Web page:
Formula 18

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F18
Formula 18 catamaran sailboat
Development
Designervarious
Year1994
DesignBox Rule
Brandvarious
Builder(s)various
Boat
Crew2 person
Boat weight180 kg (400 lb)
Draft1.40 m (4 ft 7 in) (upwind)
Trapezehelm and crew
Hull
Typecatamaran
LOH5.52 m (18 ft 1 in)
Beam2.60 m (8 ft 6 in)
Hull appendages
Keel/board typeoptional: daggerboards / centerboards
Rig
Mast length9.10 m (29 ft 10 in) (maximum)
Sails
Mainsail area17 m2 (180 sq ft) (mainsail and mast combined area)
Jib/genoa area4.3 m2 (46 sq ft)
Gennaker area21 m2 (230 sq ft)
Upwind sail area21.3 m2 (229 sq ft)
Downwind sail area42.3 m2 (455 sq ft)
Racing
Class associationInternational Formula 18 Class Association

The Formula 18 class, abbreviated F18, is a non-foiling, restricted development,[1] formula-design sport catamaran class. It was started in the early 1990s and quickly grew getting class recognition by World Sailing, with large racing fleets all over the globe.

Design goals[edit]

Formula 18 catamaran with gennaker

The overall objective of the class is to offer popular, safe, exciting and fair racing in 18-foot catamarans.

The F18 class is a "box rule[2]" class, which means that any boat that adheres to the limited set of general design specifications may participate in all F18 races. This has led to a score of homebuilders and professional builders to design their own F18 boats and race them in this class. However, it is the mainstream production F18 designs that have dominated the top of the class. The presence of multiple boat builders and sailmakers in the class stimulates innovation and helps to limit costs to sailors.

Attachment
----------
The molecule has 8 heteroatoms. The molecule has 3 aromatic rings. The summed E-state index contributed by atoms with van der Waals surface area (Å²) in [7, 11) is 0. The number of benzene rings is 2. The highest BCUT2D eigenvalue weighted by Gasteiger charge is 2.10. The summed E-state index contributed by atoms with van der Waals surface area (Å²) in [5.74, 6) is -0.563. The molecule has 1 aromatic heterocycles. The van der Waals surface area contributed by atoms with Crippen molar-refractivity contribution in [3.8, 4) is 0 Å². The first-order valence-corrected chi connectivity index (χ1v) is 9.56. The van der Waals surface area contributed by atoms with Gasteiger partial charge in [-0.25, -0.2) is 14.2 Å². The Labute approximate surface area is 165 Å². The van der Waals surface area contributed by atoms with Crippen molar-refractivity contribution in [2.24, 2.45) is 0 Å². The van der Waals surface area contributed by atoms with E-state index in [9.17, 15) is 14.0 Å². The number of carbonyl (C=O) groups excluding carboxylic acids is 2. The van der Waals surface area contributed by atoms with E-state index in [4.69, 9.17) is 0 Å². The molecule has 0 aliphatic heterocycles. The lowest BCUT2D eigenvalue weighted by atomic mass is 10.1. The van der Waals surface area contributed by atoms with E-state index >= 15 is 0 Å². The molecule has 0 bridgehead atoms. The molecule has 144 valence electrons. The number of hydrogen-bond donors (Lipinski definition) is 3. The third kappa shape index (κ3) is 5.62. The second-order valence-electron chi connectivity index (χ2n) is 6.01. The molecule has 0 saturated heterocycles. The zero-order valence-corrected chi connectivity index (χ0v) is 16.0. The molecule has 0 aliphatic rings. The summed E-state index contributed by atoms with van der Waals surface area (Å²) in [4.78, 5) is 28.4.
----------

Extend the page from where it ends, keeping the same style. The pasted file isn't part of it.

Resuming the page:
The F18 box rule allows limited development, striking a balance between the class remaining close to the front edge of multihull design and preserving capital invested in the fleet. Since its introduction, the F18 has seen a steady evolution in both hull and sail shapes, which has led to remarkably improved performance in terms of both handling and speed. The latest innovation adoption was the introduction of the mainsail "decksweeper" at the 2017 Worlds. Crewed by experienced teams F18s can reach speeds of over 13 knots upwind and more than 20 knots downwind.

The relatively high boat weight facilitates robust construction and limits the benefits from fragile advanced construction techniques, keeping costs down and increasing longevity. It also supports adding interchangeable parts to the platform, for example for use of the platform as a foiling catamaran outside F18 racing. Moreover, the relatively high boat weight reduces the sensitivity of performance to crew weight.

The F18 class also uses an equalizing system, with crew extra weights, to offer competitive racing for a larger crew weight range.